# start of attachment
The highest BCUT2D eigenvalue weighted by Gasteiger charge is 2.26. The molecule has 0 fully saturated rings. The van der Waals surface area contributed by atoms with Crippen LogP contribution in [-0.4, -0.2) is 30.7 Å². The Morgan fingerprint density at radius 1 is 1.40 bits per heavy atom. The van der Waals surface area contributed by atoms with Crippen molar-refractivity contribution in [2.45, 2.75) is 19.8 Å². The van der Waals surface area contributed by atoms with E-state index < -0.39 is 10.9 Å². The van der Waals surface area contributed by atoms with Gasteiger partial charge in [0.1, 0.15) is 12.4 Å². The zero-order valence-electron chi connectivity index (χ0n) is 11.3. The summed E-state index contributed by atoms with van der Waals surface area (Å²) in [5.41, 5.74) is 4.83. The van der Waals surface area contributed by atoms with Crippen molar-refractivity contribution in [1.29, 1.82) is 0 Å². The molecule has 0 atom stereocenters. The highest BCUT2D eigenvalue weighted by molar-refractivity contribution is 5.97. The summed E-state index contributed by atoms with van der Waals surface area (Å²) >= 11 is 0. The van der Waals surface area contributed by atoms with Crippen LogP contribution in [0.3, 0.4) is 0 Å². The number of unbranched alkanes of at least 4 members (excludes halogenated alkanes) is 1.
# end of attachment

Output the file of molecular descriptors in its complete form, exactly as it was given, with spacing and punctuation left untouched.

The highest BCUT2D eigenvalue weighted by Gasteiger charge is 2.26. The molecule has 0 fully saturated rings. The van der Waals surface area contributed by atoms with Crippen LogP contribution in [-0.4, -0.2) is 30.7 Å². The Morgan fingerprint density at radius 1 is 1.40 bits per heavy atom. The van der Waals surface area contributed by atoms with Crippen molar-refractivity contribution in [2.45, 2.75) is 19.8 Å². The van der Waals surface area contributed by atoms with E-state index < -0.39 is 10.9 Å². The van der Waals surface area contributed by atoms with Gasteiger partial charge in [0.1, 0.15) is 12.4 Å². The zero-order valence-electron chi connectivity index (χ0n) is 11.3. The summed E-state index contributed by atoms with van der Waals surface area (Å²) in [5.41, 5.74) is 4.83. The van der Waals surface area contributed by atoms with Crippen molar-refractivity contribution in [1.29, 1.82) is 0 Å². The molecule has 0 atom stereocenters. The highest BCUT2D eigenvalue weighted by molar-refractivity contribution is 5.97. The summed E-state index contributed by atoms with van der Waals surface area (Å²) >= 11 is 0. The van der Waals surface area contributed by atoms with Crippen LogP contribution in [0.3, 0.4) is 0 Å². The number of unbranched alkanes of at least 4 members (excludes halogenated alkanes) is 1.